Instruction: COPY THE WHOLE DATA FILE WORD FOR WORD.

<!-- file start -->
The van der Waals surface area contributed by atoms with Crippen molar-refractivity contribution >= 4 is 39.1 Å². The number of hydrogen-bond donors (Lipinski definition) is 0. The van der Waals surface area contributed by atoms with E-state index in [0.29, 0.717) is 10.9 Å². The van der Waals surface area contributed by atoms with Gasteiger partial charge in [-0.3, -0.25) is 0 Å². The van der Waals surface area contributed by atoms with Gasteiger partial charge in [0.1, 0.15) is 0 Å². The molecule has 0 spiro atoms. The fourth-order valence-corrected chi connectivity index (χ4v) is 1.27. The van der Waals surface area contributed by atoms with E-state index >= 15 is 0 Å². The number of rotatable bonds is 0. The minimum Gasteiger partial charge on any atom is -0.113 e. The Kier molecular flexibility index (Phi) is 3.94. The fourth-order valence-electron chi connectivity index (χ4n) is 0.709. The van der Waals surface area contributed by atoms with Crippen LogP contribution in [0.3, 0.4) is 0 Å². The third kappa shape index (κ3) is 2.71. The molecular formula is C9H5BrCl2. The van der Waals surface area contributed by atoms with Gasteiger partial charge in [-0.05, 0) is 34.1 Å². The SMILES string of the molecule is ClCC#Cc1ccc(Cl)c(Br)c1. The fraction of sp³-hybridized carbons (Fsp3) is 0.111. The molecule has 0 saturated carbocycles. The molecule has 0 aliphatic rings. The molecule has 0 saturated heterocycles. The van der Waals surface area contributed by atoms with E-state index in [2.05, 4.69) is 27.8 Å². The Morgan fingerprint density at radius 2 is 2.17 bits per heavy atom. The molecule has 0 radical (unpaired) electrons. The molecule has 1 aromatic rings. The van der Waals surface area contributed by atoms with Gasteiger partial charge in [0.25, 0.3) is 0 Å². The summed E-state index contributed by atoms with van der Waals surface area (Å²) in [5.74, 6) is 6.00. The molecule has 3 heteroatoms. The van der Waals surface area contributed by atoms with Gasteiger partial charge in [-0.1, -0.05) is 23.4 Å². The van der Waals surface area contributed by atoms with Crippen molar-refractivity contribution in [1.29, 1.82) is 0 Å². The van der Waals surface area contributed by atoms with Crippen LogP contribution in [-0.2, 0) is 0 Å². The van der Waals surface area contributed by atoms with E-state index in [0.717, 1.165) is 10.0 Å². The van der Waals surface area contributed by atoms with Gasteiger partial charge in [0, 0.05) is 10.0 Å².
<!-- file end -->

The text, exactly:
The van der Waals surface area contributed by atoms with Crippen molar-refractivity contribution >= 4 is 39.1 Å². The number of hydrogen-bond donors (Lipinski definition) is 0. The van der Waals surface area contributed by atoms with E-state index in [0.29, 0.717) is 10.9 Å². The van der Waals surface area contributed by atoms with Gasteiger partial charge in [-0.3, -0.25) is 0 Å². The van der Waals surface area contributed by atoms with Gasteiger partial charge in [0.1, 0.15) is 0 Å². The molecule has 0 spiro atoms. The fourth-order valence-corrected chi connectivity index (χ4v) is 1.27. The van der Waals surface area contributed by atoms with E-state index >= 15 is 0 Å². The number of rotatable bonds is 0. The minimum Gasteiger partial charge on any atom is -0.113 e. The Kier molecular flexibility index (Phi) is 3.94. The fourth-order valence-electron chi connectivity index (χ4n) is 0.709. The van der Waals surface area contributed by atoms with Crippen LogP contribution in [0.3, 0.4) is 0 Å². The third kappa shape index (κ3) is 2.71. The molecular formula is C9H5BrCl2. The van der Waals surface area contributed by atoms with Gasteiger partial charge in [-0.05, 0) is 34.1 Å². The SMILES string of the molecule is ClCC#Cc1ccc(Cl)c(Br)c1. The fraction of sp³-hybridized carbons (Fsp3) is 0.111. The molecule has 0 saturated carbocycles. The molecule has 0 aliphatic rings. The molecule has 0 saturated heterocycles. The van der Waals surface area contributed by atoms with E-state index in [2.05, 4.69) is 27.8 Å². The Morgan fingerprint density at radius 2 is 2.17 bits per heavy atom. The molecule has 0 radical (unpaired) electrons. The molecule has 1 aromatic rings. The van der Waals surface area contributed by atoms with Gasteiger partial charge in [0.25, 0.3) is 0 Å². The summed E-state index contributed by atoms with van der Waals surface area (Å²) in [5.74, 6) is 6.00. The molecule has 3 heteroatoms. The van der Waals surface area contributed by atoms with Gasteiger partial charge in [-0.1, -0.05) is 23.4 Å². The van der Waals surface area contributed by atoms with Crippen molar-refractivity contribution in [1.29, 1.82) is 0 Å². The van der Waals surface area contributed by atoms with Crippen LogP contribution in [-0.2, 0) is 0 Å². The van der Waals surface area contributed by atoms with E-state index in [0.717, 1.165) is 10.0 Å². The van der Waals surface area contributed by atoms with Gasteiger partial charge in [0, 0.05) is 10.0 Å².